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Okay so here's the the problem:

Let $k \in \mathbb{Z}.$ Then, $\forall$ $m \in [1,k]$, $$f^{(m)}(x) = \sum_{n=1}^\infty{[a_ncos(nx)]^{(m)}+[b_nsin(nx)]^{(m)}} \leq \sum_{n=1}^\infty{(|a_nn^m| + |b_nn^m|)}$$

Now I'm not sure really sure how to approach this. A friend of mine asked me for some aid with this, saying to use the "Differentiation Theorem of a function" from Rudin's text. I really wasn't sure which Differentiation Theorem he was speaking of and trying to dig deeper, he said that's all he knew on the way to approach this. I tried looking at Lebesgue's Differentiation Theorem but it seemed far too complicated for this problem. My friend supplied me with a Theorem and its corollary that lead to the proposition:

Theorem: If $f$ is a periodic function with Fourier coefficients $a_n,b_n$ and the series $\sum_{n=1}^\infty(|a_nn^k|+|b_nn^k|)$ converges for some $k \in \mathbb{N}$, then $f$ has continuous derivatives $f',f'',...,f^{(m)}$

Corollary: Let $k \in \mathbb{N}$. If $f$ is periodic, with Fourier coefficients $a_n,b_n$ and the series $\sum_{n=1}^\infty{(|a_n| + |b_n|)|n^k|}$ converges for some $k$, then $\forall$ $m \in [0,k]$ it follows that $$f^{(m)}(x)=\frac{d^m}{dx^m}[a_0+\sum_{n=1}^\infty({a_ncos(nx)+b_nsin(nx)})] $$

The proposition clearly sets up an inequality between the Theorem and its Corollary. I'm just quite unsure where to go with this. If anyone could give a hand, my friend and I would be much obliged.

EDIT****EDIT****EDIT

Thanks to Michael Albanese, I think I've got the answer now. Here is my attempt at a formal proof

Proposition: Prove $\forall$ $m \in [1,k]$, where $k \in \mathbb{N}$, that $$\frac{d^m}{dx^m}(\sum_{n=1}^\infty(a_ncos(nx)+b_nsin(nx))) \leq \sum_{n=1}^\infty(|a_nn^m|+|b_nn^m|)$$

Proof

Consider $\mathbb{Z_4}$, where we have equivalence classes $[0]_4,[1]_4,[2]_4,[3]_4$. Now observe that $\forall$ $m \in [1,k]$ $$\frac{d^m}{dx^m}(cos(nx))=\left\{ \begin{array}{lr} n^mcos(nx) & m\equiv [0]_4\\ -n^msin(nx) & m\equiv [1]_4\\ -n^mcos(nx) &m\equiv [2]_4\\ n^msin(nx) &m\equiv [3]_4 \end{array} \right.$$

$$\frac{d^m}{dx^m}(sin(nx))=\left\{ \begin{array}{lr} n^msin(nx) & m\equiv [0]_4\\ n^mcos(nx) & m\equiv [1]_4\\ -n^msin(nx) &m\equiv [2]_4\\ -n^mcos(nx) &m\equiv [3]_4 \end{array} \right.$$

Further,

$$\frac{d^m}{dx^m}(cos(nx)) \leq \bigl|\frac{d^m}{dx^m}(cos(nx))\bigr|=\left\{ \begin{array}{lr} |n^mcos(nx)| & m\equiv [0]_4\\ |n^msin(nx)| & m\equiv [1]_4\\ |n^mcos(nx)| &m\equiv [2]_4\\ |n^msin(nx)| &m\equiv [3]_4 \end{array} \right. $$ $$\frac{d^m}{dx^m}(sin(nx)) \leq \bigl|\frac{d^m}{dx^m}(sin(nx))\bigr|=\left\{ \begin{array}{lr} |n^msin(nx)| & m\equiv [0]_4\\ |n^mcos(nx)| & m\equiv [1]_4\\ |n^msin(nx)| &m\equiv [2]_4\\ |n^mcos(nx)| &m\equiv [3]_4 \end{array} \right.$$

Recall now that $\bigl|cos(x)\bigr| \leq 1$ and $\bigl|sin(x)\bigr| \leq 1$ which extends to $nx$. Thus,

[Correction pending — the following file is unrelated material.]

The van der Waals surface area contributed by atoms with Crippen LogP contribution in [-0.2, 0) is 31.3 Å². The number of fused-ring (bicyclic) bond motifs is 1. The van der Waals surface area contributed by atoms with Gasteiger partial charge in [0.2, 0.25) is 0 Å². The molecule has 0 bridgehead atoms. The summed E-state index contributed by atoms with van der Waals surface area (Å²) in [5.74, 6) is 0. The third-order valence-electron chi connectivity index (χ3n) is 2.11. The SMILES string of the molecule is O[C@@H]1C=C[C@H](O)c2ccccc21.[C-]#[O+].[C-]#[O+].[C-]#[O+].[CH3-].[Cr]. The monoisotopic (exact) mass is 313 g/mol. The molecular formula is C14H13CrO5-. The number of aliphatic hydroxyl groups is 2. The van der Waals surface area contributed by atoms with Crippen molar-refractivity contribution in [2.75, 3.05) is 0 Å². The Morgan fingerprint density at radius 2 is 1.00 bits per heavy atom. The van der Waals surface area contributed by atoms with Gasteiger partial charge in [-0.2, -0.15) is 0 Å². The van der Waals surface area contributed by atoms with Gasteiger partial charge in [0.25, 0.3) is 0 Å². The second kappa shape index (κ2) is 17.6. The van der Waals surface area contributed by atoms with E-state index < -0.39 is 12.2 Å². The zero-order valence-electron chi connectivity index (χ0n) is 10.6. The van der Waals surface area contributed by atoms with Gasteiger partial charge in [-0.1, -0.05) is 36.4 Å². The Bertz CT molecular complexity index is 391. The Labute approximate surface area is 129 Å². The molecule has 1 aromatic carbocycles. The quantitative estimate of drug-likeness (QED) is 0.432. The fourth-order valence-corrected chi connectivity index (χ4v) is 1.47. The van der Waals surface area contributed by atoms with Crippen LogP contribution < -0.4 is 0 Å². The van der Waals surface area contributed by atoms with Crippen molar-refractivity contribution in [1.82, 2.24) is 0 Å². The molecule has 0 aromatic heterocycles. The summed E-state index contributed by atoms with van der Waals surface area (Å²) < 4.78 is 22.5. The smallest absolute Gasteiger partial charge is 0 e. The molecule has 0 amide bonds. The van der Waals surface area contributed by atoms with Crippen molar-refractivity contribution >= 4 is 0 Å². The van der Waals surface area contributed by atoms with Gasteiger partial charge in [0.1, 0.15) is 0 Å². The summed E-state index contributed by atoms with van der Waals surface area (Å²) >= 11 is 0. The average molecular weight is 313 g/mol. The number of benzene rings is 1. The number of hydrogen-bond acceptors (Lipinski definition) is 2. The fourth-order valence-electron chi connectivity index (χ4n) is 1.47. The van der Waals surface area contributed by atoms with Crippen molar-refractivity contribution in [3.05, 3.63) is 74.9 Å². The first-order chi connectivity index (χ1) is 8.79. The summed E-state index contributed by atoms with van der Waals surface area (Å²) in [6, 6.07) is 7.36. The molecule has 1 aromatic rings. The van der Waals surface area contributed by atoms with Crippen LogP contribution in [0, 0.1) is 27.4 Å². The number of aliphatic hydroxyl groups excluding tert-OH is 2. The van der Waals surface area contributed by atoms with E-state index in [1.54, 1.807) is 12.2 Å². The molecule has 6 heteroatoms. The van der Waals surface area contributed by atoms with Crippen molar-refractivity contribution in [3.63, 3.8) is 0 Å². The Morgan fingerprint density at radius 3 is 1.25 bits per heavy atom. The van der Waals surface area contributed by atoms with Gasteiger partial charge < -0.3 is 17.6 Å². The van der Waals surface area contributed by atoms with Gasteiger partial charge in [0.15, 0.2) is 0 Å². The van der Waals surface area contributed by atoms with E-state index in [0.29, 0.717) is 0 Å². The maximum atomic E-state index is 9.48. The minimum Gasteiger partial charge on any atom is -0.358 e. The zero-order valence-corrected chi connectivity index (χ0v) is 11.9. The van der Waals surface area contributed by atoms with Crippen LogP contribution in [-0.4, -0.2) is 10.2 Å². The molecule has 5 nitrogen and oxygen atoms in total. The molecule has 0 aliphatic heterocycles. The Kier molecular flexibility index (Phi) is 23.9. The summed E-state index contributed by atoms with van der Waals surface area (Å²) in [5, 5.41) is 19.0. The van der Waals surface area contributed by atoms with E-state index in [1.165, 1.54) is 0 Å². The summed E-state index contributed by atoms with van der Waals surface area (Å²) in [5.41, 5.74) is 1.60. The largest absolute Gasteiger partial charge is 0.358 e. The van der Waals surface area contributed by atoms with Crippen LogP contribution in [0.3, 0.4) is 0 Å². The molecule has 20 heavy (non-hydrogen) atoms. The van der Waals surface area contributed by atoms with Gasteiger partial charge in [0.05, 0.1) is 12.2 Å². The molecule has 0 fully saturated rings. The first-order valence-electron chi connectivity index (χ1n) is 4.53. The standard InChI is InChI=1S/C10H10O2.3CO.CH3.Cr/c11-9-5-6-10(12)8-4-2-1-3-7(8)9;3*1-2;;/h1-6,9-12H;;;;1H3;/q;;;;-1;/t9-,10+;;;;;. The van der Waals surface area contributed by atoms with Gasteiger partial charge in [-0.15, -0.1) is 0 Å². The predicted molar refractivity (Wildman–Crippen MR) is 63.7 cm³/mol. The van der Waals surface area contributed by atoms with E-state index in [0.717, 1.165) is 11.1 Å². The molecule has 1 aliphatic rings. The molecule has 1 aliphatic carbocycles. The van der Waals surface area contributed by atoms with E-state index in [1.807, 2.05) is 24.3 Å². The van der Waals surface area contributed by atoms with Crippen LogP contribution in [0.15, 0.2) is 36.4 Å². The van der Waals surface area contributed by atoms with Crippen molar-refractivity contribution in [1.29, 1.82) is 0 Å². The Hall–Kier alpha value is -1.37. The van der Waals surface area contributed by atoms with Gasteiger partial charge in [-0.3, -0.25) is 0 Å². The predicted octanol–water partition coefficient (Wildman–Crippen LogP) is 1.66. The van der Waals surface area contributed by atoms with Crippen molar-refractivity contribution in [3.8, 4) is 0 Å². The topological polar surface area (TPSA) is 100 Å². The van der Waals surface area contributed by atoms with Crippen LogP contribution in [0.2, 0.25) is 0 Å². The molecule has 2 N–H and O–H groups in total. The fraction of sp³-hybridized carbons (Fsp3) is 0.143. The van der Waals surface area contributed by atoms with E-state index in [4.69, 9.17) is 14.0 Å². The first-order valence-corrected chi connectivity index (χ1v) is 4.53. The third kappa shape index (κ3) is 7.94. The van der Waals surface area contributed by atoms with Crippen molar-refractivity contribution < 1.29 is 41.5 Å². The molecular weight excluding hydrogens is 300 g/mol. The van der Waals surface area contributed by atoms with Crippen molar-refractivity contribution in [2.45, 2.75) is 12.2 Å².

$$\bigl|\frac{d^m}{dx^m}(cos(nx))\bigr| \leq \left\{ \begin{array}{lr} |n^m| & m\equiv [0]_4\\ |n^m| & m\equiv [1]_4\\ |n^m| &m\equiv [2]_4\\ |n^m| &m\equiv [3]_4 \end{array} \right. \equiv |n^m|$$ $$\bigl|\frac{d^m}{dx^m}(sin(nx))\bigr| \leq \left\{ \begin{array}{lr} |n^m| & m\equiv [0]_4\\ |n^m| & m\equiv [1]_4\\ |n^m| &m\equiv [2]_4\\ |n^m| &m\equiv [3]_4 \end{array} \right. \equiv |n^m|$$

since for both $\bigl|\frac{d^m}{dx^m}(cos(nx))\bigr|$ and $\bigl|\frac{d^m}{dx^m}(sin(nx))\bigr|$, we see our last inequalities result in $|n^m|$ for $[0]_4,[1]_4,[2]_4,[3]_4$. Therefore, it follows that

$$\frac{d^m}{dx^m}(\sum_{n=1}^\infty(a_ncos(nx)+b_nsin(nx))) = \sum_{n=1}^\infty(a_n\frac{d^m}{dx^m}((cos(nx))+b_n\frac{d^m}{dx^m}((sin(nx)))$$ $$\leq \bigl|\sum_{n=1}^\infty (a_n\frac{d^m}{dx^m}((cos(nx))+b_n\frac{d^m}{dx^m}((sin(nx))\bigr)|$$ $$\leq \sum_{n=1}^\infty (\bigl|a_n\frac{d^m}{dx^m}((cos(nx))+|b_n\frac{d^m}{dx^m}((sin(nx))\bigr|)$$

$$\leq \sum_{n=1}^\infty (\bigl|a_n\frac{d^m}{dx^m}((cos(nx))\bigr|+\bigl|b_n\frac{d^m}{dx^m}((sin(nx))\bigr|)$$ $$\leq \sum_{n=1}^\infty(|a_nn^m|+|b_nn^m|)$$

$$\implies \frac{d^m}{dx^m}(\sum_{n=1}^\infty(a_ncos(nx)+b_nsin(nx))) \leq \sum_{n=1}^\infty(|a_nn^m|+|b_nn^m|)$$ $$\blacksquare$$

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Hint: $$\frac{d^m}{dx^m}\cos(nx) = \begin{cases} n^m\cos(nx) & m \equiv 0 \bmod 4\\ -n^m\sin(nx) & m \equiv 1 \bmod 4\\ -n^m\cos(nx) & m \equiv 2 \bmod 4\\ n^m\sin(nx) & m \equiv 3 \bmod 4. \end{cases}$$

Now use the fact that $|\cos(nx)| \leq 1$ and $|\sin(nx)| \leq 1$.

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  • $\begingroup$ Oh my. So then showing a similar thing for sin(nx), we can then successfully set up our inequality. So we don't need to make any reference to the "Differentiation Theorem of a function"? $\endgroup$ – user30625 Jun 13 '14 at 4:07
  • $\begingroup$ No you don't. I have no idea what your friend meant by that. $\endgroup$ – Michael Albanese Jun 13 '14 at 4:10
  • $\begingroup$ Alright I finally finished typing up my proof in Latex. It's long, but if you're willing to check it, it'd be of much help to me to know that I was on the right the right path. I'm going to put it in the original post. $\endgroup$ – user30625 Jun 13 '14 at 6:07
  • $\begingroup$ Looks pretty good to me. $\endgroup$ – Michael Albanese Jun 13 '14 at 6:25

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